A genus of nematode hookworms (family Ancylostomatidae, subfamily Necatorinae) distinguished by two chitinous cutting plates in the buccal cavity and fused male copulatory spicules. Species include N. americanus, the so-called New World hookworm (although it is also prevalent in the tropics of Africa, southern Asia, and Polynesia); the adults of this species attach to villi in the small intestine and suck blood, causing abdominal discomfort, diarrhea (usually with melena) and cramps, anorexia, loss of weight, and hypochromic microcytic anemia, which may occur in advanced disease. SEE ALSO: Ancylostoma. [L. a murderer]

necatoriasis (ne-ka-to-ri′a-sis)
Hookworm disease caused by Necator, the resulting anemia being usually less severe than that from ancylostomiasis.

neck (nek) [TA]
1. Part of body by which the head is connected to the trunk: it extends from the base of the cranium to the top of the shoulders. 2. In anatomy, any constricted portion having a fancied resemblance to the n. of an animal. 3. The germinative portion of an adult tapeworm which develops the segments or proglottids; the region of cestode segmentation behind the scolex. SYN: cervix (1) [TA] , collum&star. [A.S. hnecca] anatomical n. of humerus [TA] a groove separating the head of the humerus from the tuberosities, giving attachment to the articular capsule. SYN: collum anatomicum humeri [TA] . buffalo n. combination of moderate kyphosis with thick heavy fat pad on the n., seen especially in persons with Cushing disease or syndrome. bull n. a heavy thick n. caused by hypertrophied muscles or enlarged cervical lymph nodes. dental n. SYN: n. of tooth. n. of femur [TA] a short, constricted, strong bar projecting at an obtuse angle (about 125°) from the upper end of the shaft of the thigh bone and supporting its head. SYN: collum femoris [TA] , collum ossis femoris, n. of thigh bone. n. of fibula [TA] the slightly constricted region between the head and body of the fibula. SYN: collum fibulae [TA] . n. of gallbladder [TA] the narrow portion between the body of the gallbladder and beginning of the cystic duct. SYN: collum vesicae biliaris [TA] , collum vesicae felleae&star. n. of glans [TA] a constriction behind the corona of the glans penis. SYN: collum glandis [TA] . n. of hair follicle the narrowed part of the hair follicle between the hair bulb and the surface of the skin. SYN: collum folliculi pili. n. of humerus anatomical n. of humerus, surgical n. of humerus. Madelung n. multiple symmetric lipomatosis (Madelung disease) confined to the n.. n. of malleus [TA] the constricted portion of the malleus between the head and the manubrium. SYN: collum mallei [TA] . n. of mandible [TA] the constricted portion of the condylar process below the head of the mandible. SYN: collum mandibulae [TA] . n. of pancreas [TA] segment of pancreas, approximately 2 cm long, connecting head and body of pancreas; it intervenes between the duodenum anteriorly and the junction of the splenic and superior mesenteric veins, forming the beginning of the portal vein, posteriorly. SYN: collum pancreaticus [TA] . n. of radius [TA] the narrow part of the shaft just below the head. SYN: collum radii [TA] . n. of rib [TA] the flattened portion of a rib between the head and the tuberosity. SYN: collum costae [TA] . n. of scapula [TA] a slight constriction marking the separation of that portion bearing the glenoid cavity and coracoid process from the remainder of the scapula. SYN: collum scapulae [TA] . stiff n. nonspecific term for limited n. mobility, often due to muscle cramps and accompanied by pain. surgical n. of humerus [TA] the narrow portion below the head and tuberosities. SYN: collum chirurgicum humeri [TA] . n. of talus [TA] a constriction separating the head, or anterior portion, from the body of the talus. SYN: collum tali [TA] . n. of thigh bone SYN: n. of femur. n. of tooth [TA] the slightly constricted part of a tooth, between the crown and the root. SYN: cervix dentis [TA] , cervix of tooth&star, cervical margin of tooth, cervical zone of tooth, collum dentis, dental n.. turkey gobbler n. large skin folds hanging under the chin. n. of (urinary) bladder [TA] the lowest part of the bladder formed by the junction of the fundus and the inferolateral surfaces. SYN: cervix vesicae urinariae [TA] , collum vesicae&star. n. of uterus SYN: cervix of uterus. webbed n. the broad n. due to lateral folds of skin extending from the clavicle to the head but containing no muscles, bones, or other structures; occurs in Turner syndrome and in Noonan syndrome. n. of womb SYN: cervix of uterus. wry n. SYN: torticollis.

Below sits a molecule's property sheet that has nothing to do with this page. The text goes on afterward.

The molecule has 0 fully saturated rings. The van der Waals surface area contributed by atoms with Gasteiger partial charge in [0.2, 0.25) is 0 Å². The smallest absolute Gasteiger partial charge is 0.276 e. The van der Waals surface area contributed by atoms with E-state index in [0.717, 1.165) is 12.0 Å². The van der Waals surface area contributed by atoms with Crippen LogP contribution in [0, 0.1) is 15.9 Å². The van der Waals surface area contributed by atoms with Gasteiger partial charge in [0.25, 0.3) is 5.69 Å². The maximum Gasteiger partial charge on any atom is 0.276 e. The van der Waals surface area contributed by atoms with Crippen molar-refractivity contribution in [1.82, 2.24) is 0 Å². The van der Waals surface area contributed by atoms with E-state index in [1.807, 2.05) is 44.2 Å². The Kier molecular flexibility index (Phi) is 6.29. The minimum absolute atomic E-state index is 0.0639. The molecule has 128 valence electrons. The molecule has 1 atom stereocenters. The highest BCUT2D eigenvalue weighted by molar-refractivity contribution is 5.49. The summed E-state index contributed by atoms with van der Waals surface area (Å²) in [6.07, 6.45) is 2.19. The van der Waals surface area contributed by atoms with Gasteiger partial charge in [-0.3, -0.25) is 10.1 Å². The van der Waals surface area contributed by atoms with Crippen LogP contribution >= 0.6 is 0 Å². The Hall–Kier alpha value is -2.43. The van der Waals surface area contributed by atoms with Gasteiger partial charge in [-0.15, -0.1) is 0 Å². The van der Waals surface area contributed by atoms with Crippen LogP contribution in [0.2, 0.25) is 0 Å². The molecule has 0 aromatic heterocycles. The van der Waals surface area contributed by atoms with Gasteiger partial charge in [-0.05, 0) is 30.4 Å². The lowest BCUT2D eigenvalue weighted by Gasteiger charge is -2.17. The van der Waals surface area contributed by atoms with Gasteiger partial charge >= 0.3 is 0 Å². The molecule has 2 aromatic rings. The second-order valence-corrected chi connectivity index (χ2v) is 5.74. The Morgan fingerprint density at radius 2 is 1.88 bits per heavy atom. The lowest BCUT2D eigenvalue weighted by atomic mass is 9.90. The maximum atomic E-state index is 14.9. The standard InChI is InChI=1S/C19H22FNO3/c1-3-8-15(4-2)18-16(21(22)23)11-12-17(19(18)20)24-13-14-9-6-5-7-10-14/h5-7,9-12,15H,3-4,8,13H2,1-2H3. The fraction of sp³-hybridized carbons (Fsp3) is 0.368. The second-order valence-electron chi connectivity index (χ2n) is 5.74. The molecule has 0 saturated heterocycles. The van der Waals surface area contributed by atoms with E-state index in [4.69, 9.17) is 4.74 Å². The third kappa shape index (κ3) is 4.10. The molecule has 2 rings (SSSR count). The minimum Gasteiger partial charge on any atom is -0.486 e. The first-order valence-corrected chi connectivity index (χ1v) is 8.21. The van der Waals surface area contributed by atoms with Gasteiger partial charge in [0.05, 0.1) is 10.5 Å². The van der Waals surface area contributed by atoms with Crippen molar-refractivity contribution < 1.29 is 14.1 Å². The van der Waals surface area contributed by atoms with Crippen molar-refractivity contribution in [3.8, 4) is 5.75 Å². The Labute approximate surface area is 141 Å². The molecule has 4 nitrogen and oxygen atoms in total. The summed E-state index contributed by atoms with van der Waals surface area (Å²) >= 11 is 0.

necklace (nek′las)
Term used to describe a skin rash that encircles the neck. Casal n. a dermatitis partly or completely encircling the lower part of the neck in pellagra.

necr-
See necro-.

necrectomy (ne-krek′to-me)
Operative removal of any necrosed tissue. [necr- + G. ektome, excision]

necro-, necr-
Death, necrosis. [G. nekros, corpse]

necrobacillosis (nek′ro-bas-il-o′sis)
Any disease with which the bacterium Fusobacterium necrophorum is associated.

necrobiosis (nek′ro-bi-o′sis)
1. Physiologic or normal death of cells or tissues as a result of changes associated with development, aging, or use. 2. Necrosis of a small area of tissue. [necro- + G. bios, life] n. lipoidica, n. lipoidica diabeticorum a condition, in many cases associated with diabetes, in which one or more yellow, atrophic, shiny lesions develop on the legs (typically pretibial); characterized histologically by indistinct areas of necrosis in the cutis.

necrobiotic (nek′ro-bi-ot′ik)
Pertaining to or characterized by necrobiosis.

necrocytosis (nek′ro-si-to′sis)
A process that results in, or a condition that is characterized by, the abnormal or pathologic death of cells. [necro- + G. kytos, cell, + -osis, condition]

necrogenic (nek-ro-jen′ik)
Relating to, living in, or having origin in dead matter. SYN: necrogenous. [necro- + G. genesis, origin]

necrogenous (ne-kroj′e-nus)
SYN: necrogenic.

necrogranulomatous (nek′ro-gran-u-lo′ma-tus)
Obsolete term for the characteristics of a granuloma with central necrosis.

necrologist (ne-krol′o-jist)
A student of, or a specialist in, necrology.

necrology (ne-krol′o-je)
The science of the collection, classification, and interpretation of mortality statistics. [necro- + G. logos, study]

necrolysis (ne-krol′i-sis)
Necrosis and loosening of tissue. [necro- + G. lysis, loosening] toxic epidermal n. (TEN) a syndrome in which a large portion of the skin becomes intensely erythematous with epidermal necrosis, and peels off in the manner of a second-degree burn, often simultaneous with the formation of flaccid bullae, resulting from drug sensitivity or of unknown cause; the level of separation is subepidermal, unlike staphylococcal scalded skin syndrome in which there is subcorneal change. SYN: Lyell syndrome.

necromania (nek-ro-ma′ne-a)
1. A morbid tendency to dwell with longing on death. 2. A morbid attraction to dead bodies. [necro- + G. mania, frenzy]